Stephanie Packer (Photo by Stephanie O’Neill / KPCC)
By Stephanie O’Neill
Southern California Public Radio
Stephanie Packer was 29 when she found out she has a terminal lung disease.
It’s the same age as Brittany Maynard, who last year was diagnosed with terminal brain cancer. Maynard, of northern California, opted to end her life via physician-assisted suicide in Oregon last fall.
Maynard’s quest for control over the end of her life continues to galvanize the “aid-in-dying” movement nationwide, with legislation pending in California and a dozen other states.
But unlike Maynard, Packer says physician-assisted suicide will never be an option for her.
“Wanting the pain to stop, wanting the humiliating side effects to go away – that’s absolutely natural,” Packer says. “I absolutely have been there, and I still get there some days. But I don’t get to that point of wanting to end it all, because I have been given the tools to understand that today is a horrible day, but tomorrow doesn’t have to be.”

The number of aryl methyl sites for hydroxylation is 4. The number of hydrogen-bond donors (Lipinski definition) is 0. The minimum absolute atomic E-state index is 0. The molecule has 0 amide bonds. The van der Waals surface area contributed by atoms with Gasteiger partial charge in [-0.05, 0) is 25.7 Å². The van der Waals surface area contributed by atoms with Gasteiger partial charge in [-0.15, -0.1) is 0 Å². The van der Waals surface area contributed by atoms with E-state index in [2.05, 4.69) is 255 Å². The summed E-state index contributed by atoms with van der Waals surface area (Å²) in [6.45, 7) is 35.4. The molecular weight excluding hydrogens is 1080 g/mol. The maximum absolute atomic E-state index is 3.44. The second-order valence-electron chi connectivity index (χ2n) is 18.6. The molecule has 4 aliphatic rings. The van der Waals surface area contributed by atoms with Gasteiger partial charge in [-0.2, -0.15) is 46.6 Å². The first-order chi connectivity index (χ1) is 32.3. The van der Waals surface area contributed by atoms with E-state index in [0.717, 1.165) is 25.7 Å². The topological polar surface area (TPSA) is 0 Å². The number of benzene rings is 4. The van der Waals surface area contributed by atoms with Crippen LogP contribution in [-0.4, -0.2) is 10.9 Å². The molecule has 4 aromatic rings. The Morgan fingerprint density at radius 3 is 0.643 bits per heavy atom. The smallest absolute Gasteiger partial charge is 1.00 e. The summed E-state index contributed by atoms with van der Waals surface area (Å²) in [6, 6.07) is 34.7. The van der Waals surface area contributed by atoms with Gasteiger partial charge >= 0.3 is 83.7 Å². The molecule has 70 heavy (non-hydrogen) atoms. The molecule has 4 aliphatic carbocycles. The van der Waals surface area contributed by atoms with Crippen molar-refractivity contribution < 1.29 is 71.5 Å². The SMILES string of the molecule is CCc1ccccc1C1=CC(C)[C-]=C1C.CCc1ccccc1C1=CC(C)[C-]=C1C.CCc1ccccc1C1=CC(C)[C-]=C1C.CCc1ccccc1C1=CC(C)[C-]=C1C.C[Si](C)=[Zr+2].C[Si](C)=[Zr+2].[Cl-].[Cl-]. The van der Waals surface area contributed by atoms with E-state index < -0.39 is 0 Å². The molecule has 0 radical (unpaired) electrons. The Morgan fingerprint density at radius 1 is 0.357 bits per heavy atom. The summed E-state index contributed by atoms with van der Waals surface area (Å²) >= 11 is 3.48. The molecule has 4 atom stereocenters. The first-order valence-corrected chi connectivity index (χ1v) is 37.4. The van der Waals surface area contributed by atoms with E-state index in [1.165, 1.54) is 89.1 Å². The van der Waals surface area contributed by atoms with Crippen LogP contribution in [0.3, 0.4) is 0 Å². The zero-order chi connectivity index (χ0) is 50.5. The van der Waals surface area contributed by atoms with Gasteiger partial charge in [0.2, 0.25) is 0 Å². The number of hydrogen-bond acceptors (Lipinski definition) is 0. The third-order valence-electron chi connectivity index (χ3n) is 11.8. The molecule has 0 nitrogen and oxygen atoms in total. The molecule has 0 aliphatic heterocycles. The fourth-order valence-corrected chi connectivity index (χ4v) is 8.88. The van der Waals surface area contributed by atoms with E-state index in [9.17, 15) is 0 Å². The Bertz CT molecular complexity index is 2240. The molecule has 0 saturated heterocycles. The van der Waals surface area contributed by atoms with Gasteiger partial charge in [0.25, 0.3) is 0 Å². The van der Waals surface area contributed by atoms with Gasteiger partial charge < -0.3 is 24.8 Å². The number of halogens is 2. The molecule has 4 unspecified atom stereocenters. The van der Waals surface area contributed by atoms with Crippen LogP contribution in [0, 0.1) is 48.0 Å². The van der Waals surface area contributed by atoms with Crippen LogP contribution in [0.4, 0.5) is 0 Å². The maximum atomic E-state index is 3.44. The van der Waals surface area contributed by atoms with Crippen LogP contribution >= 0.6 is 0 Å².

A recent spring afternoon in Packer’s kitchen is a good day, as she prepares lunch with her four children.
The Packer family gathers in the kitchen to cook dinner. From left: Jacob, 8; Brian Sr. ; Brian Jr., 11; Savannah, 5; Scarlett, 10; and Stephanie. (Photo by Stephanie O’Neill / KPCC)
“Do you want to help?” she asks the eager crowd of siblings gathered tightly around her at the stovetop.
“Yeah!” yells 5-year-old Savannah.
“I do!” says Jacob, 8.
Managing four kids as each vies for the chance to help make chicken salad sandwiches can be trying. But for Packer, these are the moments she cherishes. Continue reading